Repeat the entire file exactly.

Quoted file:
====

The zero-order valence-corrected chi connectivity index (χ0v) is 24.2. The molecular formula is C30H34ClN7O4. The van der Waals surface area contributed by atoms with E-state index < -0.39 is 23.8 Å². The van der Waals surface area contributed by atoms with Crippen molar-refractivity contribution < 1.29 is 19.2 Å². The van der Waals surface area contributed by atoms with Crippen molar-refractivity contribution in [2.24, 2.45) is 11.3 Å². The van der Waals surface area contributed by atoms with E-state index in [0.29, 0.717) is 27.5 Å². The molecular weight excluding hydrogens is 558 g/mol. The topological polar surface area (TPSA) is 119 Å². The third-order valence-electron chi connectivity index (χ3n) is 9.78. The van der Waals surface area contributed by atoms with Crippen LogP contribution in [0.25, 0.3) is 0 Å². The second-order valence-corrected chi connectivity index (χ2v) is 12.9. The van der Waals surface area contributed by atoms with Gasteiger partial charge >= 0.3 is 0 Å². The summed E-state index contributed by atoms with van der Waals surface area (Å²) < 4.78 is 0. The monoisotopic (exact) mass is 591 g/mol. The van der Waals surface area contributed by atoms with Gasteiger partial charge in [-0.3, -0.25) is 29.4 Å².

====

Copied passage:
The zero-order valence-corrected chi connectivity index (χ0v) is 24.2. The molecular formula is C30H34ClN7O4. The van der Waals surface area contributed by atoms with E-state index < -0.39 is 23.8 Å². The van der Waals surface area contributed by atoms with Crippen molar-refractivity contribution < 1.29 is 19.2 Å². The van der Waals surface area contributed by atoms with Crippen molar-refractivity contribution in [2.24, 2.45) is 11.3 Å². The van der Waals surface area contributed by atoms with E-state index in [0.29, 0.717) is 27.5 Å². The molecular weight excluding hydrogens is 558 g/mol. The topological polar surface area (TPSA) is 119 Å². The third-order valence-electron chi connectivity index (χ3n) is 9.78. The van der Waals surface area contributed by atoms with Crippen LogP contribution in [0.25, 0.3) is 0 Å². The second-order valence-corrected chi connectivity index (χ2v) is 12.9. The van der Waals surface area contributed by atoms with Gasteiger partial charge >= 0.3 is 0 Å². The summed E-state index contributed by atoms with van der Waals surface area (Å²) < 4.78 is 0. The monoisotopic (exact) mass is 591 g/mol. The van der Waals surface area contributed by atoms with Gasteiger partial charge in [-0.3, -0.25) is 29.4 Å².